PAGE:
The central business area of Shiraz is centered around Shohada Square, where the city's bazaars radiate from. Idling around the bazaar has always been an interesting experience: you see local Shirazis going about their shopping, from fruits and vegetables to textiles, sweets, spices, household items, and jewelry. Whatever you can think of under the sun, there is a shop selling it in Shiraz. Anyway, I did meander around, but when I felt like I needed a break from the people, I went inside two structures: the Vakil Mosque, and later on the Vakil Hammam.
The Masjed-e Vakil (Regent's Mosque) was built during the beginning of the Zand dynasty, during the reign of Karim Khan, in the 18th century. The impressive thing here is the prayer hall that is supported by dozens of carved pillars. They say that the marble prayer podium featured in the middle of the room was carved from a monolithic marble piece that was carried all the way from Azerbaijan.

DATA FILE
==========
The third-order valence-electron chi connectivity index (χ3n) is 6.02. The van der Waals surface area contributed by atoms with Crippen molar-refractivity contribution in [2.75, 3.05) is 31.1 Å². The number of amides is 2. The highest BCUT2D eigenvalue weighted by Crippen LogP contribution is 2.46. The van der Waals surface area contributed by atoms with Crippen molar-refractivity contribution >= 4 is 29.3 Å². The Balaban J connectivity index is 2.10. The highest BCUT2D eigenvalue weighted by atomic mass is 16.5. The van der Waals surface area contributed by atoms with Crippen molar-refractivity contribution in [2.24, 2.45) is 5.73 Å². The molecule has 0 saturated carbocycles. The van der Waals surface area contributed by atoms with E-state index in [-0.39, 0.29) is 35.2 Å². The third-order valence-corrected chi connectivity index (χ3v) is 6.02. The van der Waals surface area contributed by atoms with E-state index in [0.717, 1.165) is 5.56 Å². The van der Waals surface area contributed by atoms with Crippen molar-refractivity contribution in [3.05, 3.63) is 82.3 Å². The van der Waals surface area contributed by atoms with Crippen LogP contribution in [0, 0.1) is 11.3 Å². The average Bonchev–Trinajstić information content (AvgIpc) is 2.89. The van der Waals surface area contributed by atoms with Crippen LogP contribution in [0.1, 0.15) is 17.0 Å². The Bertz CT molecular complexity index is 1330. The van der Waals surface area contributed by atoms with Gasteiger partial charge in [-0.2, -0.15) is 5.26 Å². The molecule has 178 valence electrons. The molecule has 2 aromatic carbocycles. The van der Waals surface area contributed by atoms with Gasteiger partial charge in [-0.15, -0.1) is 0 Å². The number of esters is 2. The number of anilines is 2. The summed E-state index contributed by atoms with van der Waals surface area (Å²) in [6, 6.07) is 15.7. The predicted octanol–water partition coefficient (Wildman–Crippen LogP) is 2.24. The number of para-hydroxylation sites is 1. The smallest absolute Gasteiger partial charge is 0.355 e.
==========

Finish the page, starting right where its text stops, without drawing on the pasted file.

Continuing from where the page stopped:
As you see above, the courtyard is relatively empty and quiet, with perfectly proportional iwans on its sides. It's rather cool to be able to just escape the crowds by popping into a structure like this, just next to the bazaars!
Another place that I checked out was the Hammam-e Vakil, or the Regent's Bath. This bathhouse was also built during the Zand era. Unlike the first hammam I saw in Kashan, however, this one was filled with human-sized mannequins that I suppose was intended to demonstrate how bathing back then happened. Based on what I can see, it seems to be an elaborate affair.
It was slightly amusing to see some of the exhibits. Some of the mannequins looked like they were in pain. In any case, the standard hammam layout is seen here, with the outer rooms more designed for socializing, and the inner rooms for actual bathing. It's also interesting to see that all the bathers were men. I suppose the women just didn't bathe in public, and were relegated to using the privacy of their own homes.
So, that was everything I saw in Shiraz. After spending a few days here, I took a flight, flying to Tehran. But instead of staying in Tehran, I took a bus to Qazvin, a city 150 kilometers northwest of Tehran. The plan was to spend a few days there, checking out the town and hiking the Alamut Valley, while passing the Ashura Holiday, where almost the whole country shuts down. So, see you there!